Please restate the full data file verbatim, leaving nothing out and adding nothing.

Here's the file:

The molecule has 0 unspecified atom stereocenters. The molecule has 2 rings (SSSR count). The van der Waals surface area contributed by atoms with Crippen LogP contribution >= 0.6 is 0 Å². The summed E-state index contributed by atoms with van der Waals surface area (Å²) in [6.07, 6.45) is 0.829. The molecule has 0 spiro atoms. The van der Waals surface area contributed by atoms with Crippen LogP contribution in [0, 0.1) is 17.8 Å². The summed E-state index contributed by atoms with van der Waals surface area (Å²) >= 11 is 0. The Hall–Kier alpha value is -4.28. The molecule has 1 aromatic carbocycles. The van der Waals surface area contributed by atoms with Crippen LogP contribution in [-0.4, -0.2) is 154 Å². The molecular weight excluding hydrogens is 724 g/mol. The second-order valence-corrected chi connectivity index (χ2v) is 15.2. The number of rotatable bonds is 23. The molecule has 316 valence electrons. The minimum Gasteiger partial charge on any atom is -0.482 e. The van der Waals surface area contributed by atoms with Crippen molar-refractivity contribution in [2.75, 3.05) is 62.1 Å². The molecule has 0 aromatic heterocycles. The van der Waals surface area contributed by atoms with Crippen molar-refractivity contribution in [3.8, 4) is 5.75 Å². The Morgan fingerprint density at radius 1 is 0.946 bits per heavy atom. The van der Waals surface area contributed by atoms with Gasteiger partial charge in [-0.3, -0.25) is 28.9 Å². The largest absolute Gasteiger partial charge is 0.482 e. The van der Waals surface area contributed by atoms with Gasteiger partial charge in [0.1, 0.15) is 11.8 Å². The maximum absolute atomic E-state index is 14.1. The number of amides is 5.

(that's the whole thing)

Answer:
The molecule has 0 unspecified atom stereocenters. The molecule has 2 rings (SSSR count). The van der Waals surface area contributed by atoms with Crippen LogP contribution >= 0.6 is 0 Å². The summed E-state index contributed by atoms with van der Waals surface area (Å²) in [6.07, 6.45) is 0.829. The molecule has 0 spiro atoms. The van der Waals surface area contributed by atoms with Crippen LogP contribution in [0, 0.1) is 17.8 Å². The summed E-state index contributed by atoms with van der Waals surface area (Å²) >= 11 is 0. The Hall–Kier alpha value is -4.28. The molecule has 1 aromatic carbocycles. The van der Waals surface area contributed by atoms with Crippen LogP contribution in [-0.4, -0.2) is 154 Å². The molecular weight excluding hydrogens is 724 g/mol. The second-order valence-corrected chi connectivity index (χ2v) is 15.2. The number of rotatable bonds is 23. The molecule has 316 valence electrons. The minimum Gasteiger partial charge on any atom is -0.482 e. The van der Waals surface area contributed by atoms with Crippen molar-refractivity contribution in [2.75, 3.05) is 62.1 Å². The molecule has 0 aromatic heterocycles. The van der Waals surface area contributed by atoms with Crippen molar-refractivity contribution in [3.8, 4) is 5.75 Å². The Morgan fingerprint density at radius 1 is 0.946 bits per heavy atom. The van der Waals surface area contributed by atoms with Gasteiger partial charge in [-0.3, -0.25) is 28.9 Å². The largest absolute Gasteiger partial charge is 0.482 e. The van der Waals surface area contributed by atoms with Gasteiger partial charge in [0.1, 0.15) is 11.8 Å². The maximum absolute atomic E-state index is 14.1. The number of amides is 5.